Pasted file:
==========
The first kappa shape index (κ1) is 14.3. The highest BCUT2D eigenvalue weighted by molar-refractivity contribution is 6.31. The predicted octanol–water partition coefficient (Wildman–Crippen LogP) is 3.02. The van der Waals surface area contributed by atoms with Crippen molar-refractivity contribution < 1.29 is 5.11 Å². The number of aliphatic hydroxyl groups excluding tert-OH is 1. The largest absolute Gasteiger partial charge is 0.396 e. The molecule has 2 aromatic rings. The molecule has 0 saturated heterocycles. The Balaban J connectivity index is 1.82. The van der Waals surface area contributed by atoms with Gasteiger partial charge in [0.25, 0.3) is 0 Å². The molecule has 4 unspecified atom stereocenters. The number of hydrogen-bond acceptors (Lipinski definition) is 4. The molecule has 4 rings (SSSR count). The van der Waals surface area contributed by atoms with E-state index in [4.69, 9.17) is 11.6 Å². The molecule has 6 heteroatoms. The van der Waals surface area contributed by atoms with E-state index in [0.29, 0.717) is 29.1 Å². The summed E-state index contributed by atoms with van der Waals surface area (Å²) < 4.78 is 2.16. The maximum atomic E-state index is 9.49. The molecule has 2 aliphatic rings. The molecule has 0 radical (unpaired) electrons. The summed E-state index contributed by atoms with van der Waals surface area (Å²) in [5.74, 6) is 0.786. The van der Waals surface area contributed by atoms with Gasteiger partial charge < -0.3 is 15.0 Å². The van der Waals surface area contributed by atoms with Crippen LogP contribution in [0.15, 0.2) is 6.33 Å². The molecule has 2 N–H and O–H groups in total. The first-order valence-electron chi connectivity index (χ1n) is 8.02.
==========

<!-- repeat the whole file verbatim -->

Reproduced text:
The first kappa shape index (κ1) is 14.3. The highest BCUT2D eigenvalue weighted by molar-refractivity contribution is 6.31. The predicted octanol–water partition coefficient (Wildman–Crippen LogP) is 3.02. The van der Waals surface area contributed by atoms with Crippen molar-refractivity contribution < 1.29 is 5.11 Å². The number of aliphatic hydroxyl groups excluding tert-OH is 1. The largest absolute Gasteiger partial charge is 0.396 e. The molecule has 2 aromatic rings. The molecule has 0 saturated heterocycles. The Balaban J connectivity index is 1.82. The van der Waals surface area contributed by atoms with Gasteiger partial charge in [0.25, 0.3) is 0 Å². The molecule has 4 unspecified atom stereocenters. The number of hydrogen-bond acceptors (Lipinski definition) is 4. The molecule has 4 rings (SSSR count). The van der Waals surface area contributed by atoms with E-state index in [4.69, 9.17) is 11.6 Å². The molecule has 6 heteroatoms. The van der Waals surface area contributed by atoms with E-state index in [0.29, 0.717) is 29.1 Å². The summed E-state index contributed by atoms with van der Waals surface area (Å²) < 4.78 is 2.16. The maximum atomic E-state index is 9.49. The molecule has 2 aliphatic rings. The molecule has 0 radical (unpaired) electrons. The summed E-state index contributed by atoms with van der Waals surface area (Å²) in [5.74, 6) is 0.786. The van der Waals surface area contributed by atoms with Gasteiger partial charge < -0.3 is 15.0 Å². The van der Waals surface area contributed by atoms with Crippen LogP contribution in [0.15, 0.2) is 6.33 Å². The molecule has 2 N–H and O–H groups in total. The first-order valence-electron chi connectivity index (χ1n) is 8.02.